One of India’s most revered classical artists, Pandit Rajendra Gangani, performed to a packed house at Parramatta’s Riverside Theatre on Saturday 28 October to celebrate Sydney-based Swastik Institute of Dance’s 10th anniversary.
The living legend – and the winner of Sangeet Natak Akademi Award (India’s highest honour for performing arts) – had travelled all the way from India for the show, during which he enthralled the audiences by showcasing different nuances of Kathak.
“Bollywood shows in Sydney are a dime a dozen, but this is the first time that we have experienced a pure Kathak show,” said the artistic director of Swastik, Sumati Nagpal, on the occasion.
The evening kicked off with five performances created by Swastik’s youngest students. Inspired by Indian cinema and performed to backing tracks, they set the scene for an eventful night, which warranted thunderous applause and standing ovations.
In the second segment of the show, there were more dance performances by Swastik students – but with a twist. In the lead-up the show, Pandit Rajendra Gangani has conducted an intensive six-day Kathak workshop in Sydney. While the workshop was conducted at Swastik’s Harris Park studio, it was open to everyone and not just Swastik students. More than 80 Kathak students participated in this workshop. It was a once-in-a-lifetime opportunity to learn from the legendary Pandit Rajendra Gangani and the four pieces created during these workshops were part of the second segment.
Accompanying the dancers on stage were live musicians – Yogesh Gangani Ji on tabla and Vinod Gangani Ji on harmonium had also flown all the way from India to be part of the workshop and show. Sydney-based Maharshi Ji on tabla and Rashpaal Ji on sitar were also part of the live-musician ensemble.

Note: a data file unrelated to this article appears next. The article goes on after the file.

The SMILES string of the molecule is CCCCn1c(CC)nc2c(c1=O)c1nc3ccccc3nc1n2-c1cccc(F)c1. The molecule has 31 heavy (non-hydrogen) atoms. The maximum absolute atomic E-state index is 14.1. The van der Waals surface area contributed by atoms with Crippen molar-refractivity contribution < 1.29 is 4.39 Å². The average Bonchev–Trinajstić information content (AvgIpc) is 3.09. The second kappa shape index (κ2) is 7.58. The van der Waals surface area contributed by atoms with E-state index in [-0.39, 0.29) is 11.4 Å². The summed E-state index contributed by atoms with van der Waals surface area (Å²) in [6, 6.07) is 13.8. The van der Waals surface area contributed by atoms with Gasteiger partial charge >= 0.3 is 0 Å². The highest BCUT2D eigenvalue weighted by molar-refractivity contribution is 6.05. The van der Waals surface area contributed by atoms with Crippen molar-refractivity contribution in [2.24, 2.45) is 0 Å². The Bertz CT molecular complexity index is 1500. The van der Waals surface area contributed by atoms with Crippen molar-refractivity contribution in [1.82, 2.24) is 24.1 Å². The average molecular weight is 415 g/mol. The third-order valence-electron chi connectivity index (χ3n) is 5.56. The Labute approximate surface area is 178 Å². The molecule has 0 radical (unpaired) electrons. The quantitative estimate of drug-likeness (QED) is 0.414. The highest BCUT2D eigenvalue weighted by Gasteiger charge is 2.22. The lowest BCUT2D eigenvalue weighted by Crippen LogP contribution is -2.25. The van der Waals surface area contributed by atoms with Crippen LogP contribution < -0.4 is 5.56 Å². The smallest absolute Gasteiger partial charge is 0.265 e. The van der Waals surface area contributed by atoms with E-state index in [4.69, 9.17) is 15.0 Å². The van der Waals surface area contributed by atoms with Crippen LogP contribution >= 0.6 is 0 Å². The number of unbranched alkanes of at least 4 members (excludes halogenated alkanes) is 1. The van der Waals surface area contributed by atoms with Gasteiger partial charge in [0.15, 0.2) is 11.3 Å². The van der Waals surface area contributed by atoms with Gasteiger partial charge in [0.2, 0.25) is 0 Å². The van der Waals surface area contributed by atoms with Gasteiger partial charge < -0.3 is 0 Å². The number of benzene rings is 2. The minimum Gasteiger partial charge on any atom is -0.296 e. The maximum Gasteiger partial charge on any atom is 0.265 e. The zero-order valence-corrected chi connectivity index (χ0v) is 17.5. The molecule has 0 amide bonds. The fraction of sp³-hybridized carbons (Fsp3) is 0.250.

But it was the doyenne of Kathak – Pandit Rajendra Gangani – who eventually brought the house down. His performance took the audience on a journey, which started with depictions of Indian mythological characters – from the grace and might of Lord Shiva to the child-like demeanour of Lord Krishna.
The living legend performed three different Kathaktaals – Chautaal, Roopak and Teen – on three different ragas: Bhopali, Yaman and Shankar, and left the audience in raptures. Jugalbandi – in which the dancer and the tabla player create the same sounds; the dance with his mathematically precise footwork, and the tabla player with his percussions – proved to be enormously popular with the audience.
Pandit Rajendra Gangani’s performance hit vastly contrasting notes during the night. One minute he brought down the sound of his ghungroo(traditional dancing bells) to a mere whisper – leaving the room in pin-drop silence and audience absolutely mesmerised. Another minute he burst into vigorous twirls and resulted in a thunderous applause.
At the end of the show, Pandit Rajendra Gangani received a standing ovation from the packed auditorium, with fans queuing up for photographs with the legend after the show.